Apple is once again feeling some heat over accessibility. The National Federation of the Blind (NFB), which successfully sued Apple over iTunes, is now turning its attention to the App Store. Members of the organization recently approved a resolution to press Apple to create and enforce accessibility standards for apps, according to Reuters.
In 2008, thanks to pressure from the NFB, Apple began adding captions and other accessibility improvements to iTunes. Since then, many of these features have been added to the iPhone/iPod touch, iPad, and Apple TV products. These features, however, only relate to each device’s operating system. There are no accessibility standards for the third-party apps that run on those devices.
Though the NFB passed a resolution, there is a divide within the blind community on how to proceed.
Michael Hingson, who serves as a board member for the National Association of the Blind’s California chapter, believes litigation is “the only resort.”
Chris Maury, whose Conversant Labs builds apps for the visually impaired, suggests taking a different approach, explaining:
I try to lead with the carrot and not the stick. It’s better to inform developers that accessibility is the right thing to do and an opportunity to reach a whole new base of users. It shouldn’t just be about compliance or avoiding legal risks.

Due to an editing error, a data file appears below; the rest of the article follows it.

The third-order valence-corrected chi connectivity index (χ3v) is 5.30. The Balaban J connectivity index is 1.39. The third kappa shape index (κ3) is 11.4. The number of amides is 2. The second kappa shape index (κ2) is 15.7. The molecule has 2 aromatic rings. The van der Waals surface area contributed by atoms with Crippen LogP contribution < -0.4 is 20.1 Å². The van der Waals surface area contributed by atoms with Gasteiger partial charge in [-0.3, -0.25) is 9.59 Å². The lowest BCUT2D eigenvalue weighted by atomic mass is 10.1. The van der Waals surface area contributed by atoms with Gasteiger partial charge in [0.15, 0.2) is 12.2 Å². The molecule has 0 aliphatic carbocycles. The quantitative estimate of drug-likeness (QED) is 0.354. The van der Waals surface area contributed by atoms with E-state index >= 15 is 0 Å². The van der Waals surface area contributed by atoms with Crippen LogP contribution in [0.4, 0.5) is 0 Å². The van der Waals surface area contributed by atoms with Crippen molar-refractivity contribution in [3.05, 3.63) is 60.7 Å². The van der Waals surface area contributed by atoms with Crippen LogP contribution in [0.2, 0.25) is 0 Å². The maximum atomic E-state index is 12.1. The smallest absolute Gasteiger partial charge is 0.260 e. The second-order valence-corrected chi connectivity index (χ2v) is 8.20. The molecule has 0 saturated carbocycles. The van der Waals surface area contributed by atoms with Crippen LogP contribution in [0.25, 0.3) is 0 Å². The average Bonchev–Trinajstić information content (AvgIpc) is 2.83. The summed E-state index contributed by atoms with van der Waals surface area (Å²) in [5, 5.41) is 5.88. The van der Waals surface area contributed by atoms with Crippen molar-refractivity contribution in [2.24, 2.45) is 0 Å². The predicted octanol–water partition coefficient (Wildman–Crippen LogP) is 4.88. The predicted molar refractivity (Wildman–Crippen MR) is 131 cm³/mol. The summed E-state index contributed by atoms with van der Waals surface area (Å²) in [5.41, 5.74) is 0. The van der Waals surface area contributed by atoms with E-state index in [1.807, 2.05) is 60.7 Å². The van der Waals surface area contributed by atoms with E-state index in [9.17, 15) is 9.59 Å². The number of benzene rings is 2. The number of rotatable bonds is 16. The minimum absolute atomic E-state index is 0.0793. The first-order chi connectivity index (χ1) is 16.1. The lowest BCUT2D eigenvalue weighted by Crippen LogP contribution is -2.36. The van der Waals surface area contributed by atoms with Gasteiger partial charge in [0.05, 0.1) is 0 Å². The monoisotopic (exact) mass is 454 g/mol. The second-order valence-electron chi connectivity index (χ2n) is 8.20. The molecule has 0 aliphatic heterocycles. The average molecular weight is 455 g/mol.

Attorney Daniel Goldstein, who represented NFB against Apple the last time around, says the 2008 action could provide a model for a suit focused on apps. The Federation, at least for now, says no lawsuit is being considered.
As part of the 2008 settlement, Apple paid NFB $250,000.
Though Apple has yet to comment on the NFB resolution, Tim Cook did address accessibility during a 2013 speech at Auburn University. The CEO described people with disabilities “in a struggle to have their human dignity acknowledged,” adding “They’re frequently left in the shadows of technological advancements that are a source of empowerment and attainment for others.”
Personally, I think Apple should take the lead on this and implement an accessibility standard for apps. And do so voluntarily and without litigation.